Americans are living longer than ever, and seniors are taking more and more medication to keep them alive. According to a U.S. Health and Human Services report, more than 42 percent of those 65 and older surveyed in 2013-2014 took 5 or more different prescription drugs in the last 30 days, up from less than 14 percent between 1988 and 1994. That’s a 300 percent increase in two decades.
These senior medication complications can be caused by a number of factors:
- adverse side effects from a single medicine
- an interaction between two or more medications
- improper dosage or frequency
- poor adherence—patients not taking meds because of confusion or because they forget
For seniors and their caregivers, managing all these medications can be a logistical nightmare, with potentially life-threatening consequences. A 2013 study followed 1,000 elderly patients discharged from hospitals and found that almost 20 percent had medication-related complications during their first 45 days at home.
If you are supporting a family member who wants to age in place, know that seniors and medication management issues is a top driver for nursing home referrals. Here are six ways to make managing senior medications safer and easier.
Instead of going by the labels as the pill bottles pile up, keep an updated list of all medications (generic and brand names), when and why they were prescribed, dosages and frequency. Include the prescribing doctors’ names and contact information, as well as your pharmacy’s number. You might also describe what the pills look like (or include a photo) and list any common side effects.
Rely on Mom’s Pharmacist
Pharmacists are a key ally in managing medications. Even though generic national chain pharmacies dominate the landscape, you should still try get to know the experts behind the counter. Fill all prescriptions at the same place. Introduce yourself. Ask questions, especially if you’re concerned about possible interactions of multiple medications. An analysis of studies published in the Journal of the American Geriatrics Society showed that hospital readmissions due to drug problems took a steep dive after a full-time pharmacist joined the geriatric team.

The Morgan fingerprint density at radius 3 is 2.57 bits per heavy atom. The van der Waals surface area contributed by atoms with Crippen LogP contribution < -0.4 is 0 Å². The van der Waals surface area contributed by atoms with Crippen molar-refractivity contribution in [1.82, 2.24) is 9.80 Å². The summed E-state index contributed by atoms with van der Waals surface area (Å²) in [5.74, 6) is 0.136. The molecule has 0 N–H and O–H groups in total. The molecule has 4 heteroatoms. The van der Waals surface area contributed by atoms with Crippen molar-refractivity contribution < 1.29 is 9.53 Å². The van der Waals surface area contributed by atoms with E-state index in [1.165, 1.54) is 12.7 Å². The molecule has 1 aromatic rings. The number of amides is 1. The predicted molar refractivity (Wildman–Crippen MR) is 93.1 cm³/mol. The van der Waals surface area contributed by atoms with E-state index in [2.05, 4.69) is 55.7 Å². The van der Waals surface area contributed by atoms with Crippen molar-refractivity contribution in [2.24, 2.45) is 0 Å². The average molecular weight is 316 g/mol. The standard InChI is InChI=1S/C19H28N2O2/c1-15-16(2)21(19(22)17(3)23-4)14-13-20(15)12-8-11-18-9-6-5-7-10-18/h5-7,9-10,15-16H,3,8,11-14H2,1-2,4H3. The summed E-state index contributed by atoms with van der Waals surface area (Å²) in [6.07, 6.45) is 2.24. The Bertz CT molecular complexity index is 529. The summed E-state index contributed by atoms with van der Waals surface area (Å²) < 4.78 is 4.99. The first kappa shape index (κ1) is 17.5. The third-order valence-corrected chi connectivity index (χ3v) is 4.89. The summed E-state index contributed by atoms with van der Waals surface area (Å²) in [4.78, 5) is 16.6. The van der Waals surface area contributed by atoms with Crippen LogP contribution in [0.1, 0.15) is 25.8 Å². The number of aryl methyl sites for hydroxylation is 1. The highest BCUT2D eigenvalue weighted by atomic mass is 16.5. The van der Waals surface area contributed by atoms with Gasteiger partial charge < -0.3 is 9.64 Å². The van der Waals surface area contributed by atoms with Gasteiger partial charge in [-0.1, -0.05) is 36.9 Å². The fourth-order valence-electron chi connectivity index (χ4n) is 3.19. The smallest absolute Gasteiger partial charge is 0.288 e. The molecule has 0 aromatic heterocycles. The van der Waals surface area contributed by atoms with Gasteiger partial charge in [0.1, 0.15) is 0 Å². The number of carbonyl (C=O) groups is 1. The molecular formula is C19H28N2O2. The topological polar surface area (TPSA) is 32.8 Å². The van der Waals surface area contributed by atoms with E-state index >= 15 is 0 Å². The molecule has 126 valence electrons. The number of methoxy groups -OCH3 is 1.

Use Creative Reminders
Memory aids can help you or someone in your care avoid missing daily meds. The most common is to help the patient get into a daily pattern by taking morning meds when brushing teeth or sitting down for breakfast. Seven-day pill boxes are a big help, as are color-coded charts. For seniors who are losing their memory or having other cognitive difficulties, medication dosage can be triggered by automatic dispensers with voice message automated phone reminders.
Switch to Blister Packs
There’s plenty of room for error when a caregiver or senior patient loads a 7-day medication container with multiple meds. “Unit-dose packaging,” or blister-packed pills, is an innovative new format you can ask the pharmacist for. Instead of having to manage a handful of prescription bottles, each with a month’s worth of pills, pill packs come individually packaged per dosage.
So, if the patient takes five different prescription meds and a multivitamin every morning, the morning pack contains those six pills. If the prescription is for two pills at night, the nighttime pack contains those two.
Each pack is clearly labeled with a list of medications, dosages, date and time. They come on a roll, arranged chronologically. Tear one off, take the meds and toss the package. Studies show that unit-dose packaging improves patient adherence.
Schedule a Brown-Bag Checkup
Periodically, or any time a senior or caregiver becomes confused or off track, gather all the medications and over-the-counter products and show them to the patient’s primary doctor or pharmacist. He or she can help get senior medications up-to-date, and can also check to make sure the dosages and frequencies are correct—or if the patient still needs the prescriptions at all.
A pharmacist or doctor can also cross-reference for unintended side effects. Even if some of the medications were prescribed by specialists, it’s still a good idea to see an overall primary physician or pharmacist. Some senior centers, pharmacies and churches host brown-bag checkups for their communities. Check the "Beers List" In 1991 geriatrician Mark Beers and a panel of experts created a set of guidelines to help healthcare professionals make prescription medicines safer for older adults. The Beers Criteria, or Beers List, updated regularly, was founded to minimize unnecessary medications and stress the importance of reducing multiple prescriptions when possible.
It includes a very helpful list of medications known to have adverse reactions when taken by seniors. Although it’s a technical document meant for clinicians, it can serve as a helpful guide for patients and caregivers—but only as a starting point. You should always talk to your doctor about any concerns raised by the list.
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